Hospices are increasingly offering expanded behavioral health services to improve care for patients suffering with serious mental illnesses (SMIs) at the end of life. Rising demand for these services comes at a strenuous time for hospices amid shifting payment policies and a worldwide pandemic. Investing to expand mental health programming poses both challenging financial risks and opportunities for growth.
An estimated 5 to 8 million older adults nationwide have one or more mental health conditions, according to research from a 2018 supplement to the Journal of the American Geriatrics Society, with projections that this number will triple during the next three decades.
Significant disparities exist in end-of-life care for those living with severe mental illness. Approximately 6% of the U.S. population suffers from a chronic or recurrent condition that requires intensive psychiatric treatment and significantly impairs functioning, according to research from the journal General Hospital Psychiatry. The unique needs of patients with serious mental illness can add layers of complexity to their care needs.
As this aging population reaches the end of life, a growing need has exposed gaps that hospices are well-poised to fill.
“Although mental health throughout the end of life has always been a focus of hospice care, we are encountering patients with higher intensity and frequency of Post-Traumatic Stress Disorder (PTSD), higher rates of having previous mental health treatment and increased suicide risks,” said Heather Prejean, executive director at Hospice of Acadiana’s Center for Loss and Transition. “The value of deeper integration of serious mental illness care for hospice patients and their families is immeasurable. The long-term return on investment is that the news of this type of holistic care will spread throughout communities and the demand for this more compassionate approach will only increase referrals.”
While mental health is often rolled into the psychosocial and spiritual aspects of hospice care, providers have room to grow when it comes to expanding specialized programs. Incorporating serious mental illness care brings value and increases quality, according to Bridget Earle, M.D., medical director of hospice at Atrium Health.
Psychiatric, psychological and therapeutic services in hospice are typically billed on a fee-for-service basis, or as part of Medicare Advantage or part of other bundled services under managed care arrangements. Mental health services provided under the hospice benefit are often tied to clinical social work services. Psychological or psychiatric care may also be contracted to agencies for patients in facility- and community-based settings.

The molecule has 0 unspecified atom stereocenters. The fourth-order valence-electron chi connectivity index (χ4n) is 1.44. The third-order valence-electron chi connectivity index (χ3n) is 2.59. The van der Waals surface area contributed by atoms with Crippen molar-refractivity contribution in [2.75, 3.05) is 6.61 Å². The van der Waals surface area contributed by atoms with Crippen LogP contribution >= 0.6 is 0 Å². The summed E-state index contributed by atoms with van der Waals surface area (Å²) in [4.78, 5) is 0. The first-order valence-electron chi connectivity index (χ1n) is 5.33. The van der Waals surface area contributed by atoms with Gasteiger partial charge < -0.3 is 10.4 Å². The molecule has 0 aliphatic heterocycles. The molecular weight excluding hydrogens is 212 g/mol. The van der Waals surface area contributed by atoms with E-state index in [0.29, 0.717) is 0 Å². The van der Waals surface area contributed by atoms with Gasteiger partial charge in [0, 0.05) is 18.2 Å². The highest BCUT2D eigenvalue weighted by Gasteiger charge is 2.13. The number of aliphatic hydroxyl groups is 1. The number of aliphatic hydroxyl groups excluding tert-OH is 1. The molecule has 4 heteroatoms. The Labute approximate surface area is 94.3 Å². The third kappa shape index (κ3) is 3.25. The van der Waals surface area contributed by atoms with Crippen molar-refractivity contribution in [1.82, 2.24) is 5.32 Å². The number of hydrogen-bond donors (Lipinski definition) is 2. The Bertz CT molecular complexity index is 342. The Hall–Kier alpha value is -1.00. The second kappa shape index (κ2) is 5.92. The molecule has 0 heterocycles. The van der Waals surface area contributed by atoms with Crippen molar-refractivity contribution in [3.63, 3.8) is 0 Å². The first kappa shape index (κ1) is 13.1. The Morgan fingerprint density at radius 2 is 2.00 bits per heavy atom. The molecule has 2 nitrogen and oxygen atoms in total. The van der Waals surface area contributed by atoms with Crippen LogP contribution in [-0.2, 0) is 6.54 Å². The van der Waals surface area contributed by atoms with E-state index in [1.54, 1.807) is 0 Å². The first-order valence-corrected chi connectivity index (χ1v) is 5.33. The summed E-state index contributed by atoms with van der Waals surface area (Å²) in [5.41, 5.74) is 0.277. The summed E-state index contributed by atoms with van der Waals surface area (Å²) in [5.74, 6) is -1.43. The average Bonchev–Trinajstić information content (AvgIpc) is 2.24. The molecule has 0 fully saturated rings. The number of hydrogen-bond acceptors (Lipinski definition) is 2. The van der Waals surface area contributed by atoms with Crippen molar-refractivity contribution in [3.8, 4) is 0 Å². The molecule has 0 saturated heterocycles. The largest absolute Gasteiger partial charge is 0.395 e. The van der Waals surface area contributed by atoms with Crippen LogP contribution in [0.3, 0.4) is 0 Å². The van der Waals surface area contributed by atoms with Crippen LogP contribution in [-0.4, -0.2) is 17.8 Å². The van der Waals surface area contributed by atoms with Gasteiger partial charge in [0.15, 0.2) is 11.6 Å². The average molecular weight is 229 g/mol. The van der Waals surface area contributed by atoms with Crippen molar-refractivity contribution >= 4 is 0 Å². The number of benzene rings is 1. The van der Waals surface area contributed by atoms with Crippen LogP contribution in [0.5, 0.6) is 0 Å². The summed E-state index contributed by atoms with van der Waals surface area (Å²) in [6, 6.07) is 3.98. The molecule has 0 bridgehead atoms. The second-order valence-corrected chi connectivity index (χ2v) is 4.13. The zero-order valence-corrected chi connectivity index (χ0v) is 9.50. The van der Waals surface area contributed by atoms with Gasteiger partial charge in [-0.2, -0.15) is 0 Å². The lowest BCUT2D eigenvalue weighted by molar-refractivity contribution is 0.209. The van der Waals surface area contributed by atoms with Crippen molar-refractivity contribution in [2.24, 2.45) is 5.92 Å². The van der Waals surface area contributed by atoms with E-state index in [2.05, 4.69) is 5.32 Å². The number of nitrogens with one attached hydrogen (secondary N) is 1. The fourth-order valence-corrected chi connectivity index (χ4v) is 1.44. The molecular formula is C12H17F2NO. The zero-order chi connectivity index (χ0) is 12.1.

“It would be great to have access to every subspecialty in the mental health world because one person or professional on a team can’t do it all,” said Vickie Leff, licensed hospice and palliative care social worker and executive director of the Advanced Palliative and Hospice Social Work Certification organization (APHSW-C). “It would be nice to have it as part of the [hospice] benefit to consult with them or use them for a brief time to step in and give guidance on the hospice team.”
Limited opportunities in reimbursement for mental health services represents a large barrier for hospices trying to improve access to these services for patients and families. Roughly 72% of hospice and palliative care provider respondents to the National Hospice and Palliative Care Organization’s 2020 Palliative Care Needs survey stated that funding opportunities to pay for integrated behavioral health would be most helpful to expanding resources.
“Hospices are pretty restricted in terms of what services get paid at what time,” Leff told Hospice News. “There’s a real doughnut hole of where our intersectionality can be with hospice, palliative care and mental health. How these worlds interact with one another is a huge hole. There are folks who have mental health issues at the end of life that really compromise the ability to provide the kind of care they need or want.”
Opportunities to boost access to mental health care can arise from the shifting value-based payment landscape, which will now include hospice providers with the onset of the Center for Medicare & Medicaid Innovation’s value-based insurance design model demonstration as of Jan. 1. The project, often called the hospice carve in, is testing the inclusion of hospice within Medicare Advantage plans. Through the carve-in, CMS intends to increase access to hospice services and facilitate better coordination between patients, hospice providers and their other clinicians.
“Managed care plans are going to have to continue to evolve their broad sets of thoughts and services for what helps people with physical and mental well-being at the end of life,” said Cameron Muir, M.D., chief innovation officer for the National Partnership for Hospice Innovation (NPHI) and chief innovation officer of Virginia-based Capital Caring Health. “If you take the hospice team — which is medical, clinical and counseling — each professional service provider can bill fee-for-service for their expertise. Put that all together and you’ve got both the biological and the psychosocial and all the behavioral and mental health components in one hospice or palliative care team. It’s blending all of it that is a true opportunity in fee-for-service.”
Companies featured in this article:
Advanced Palliative and Hospice Social Work Certification (APHSW-C), Atrium Health, Capital Caring Health, General Hospital Psychiatry, Hospice of Acadiana, Journal of the American Geriatrics Society, National Hospice and Palliative Care Organization, National Partnership for Hospice Innovation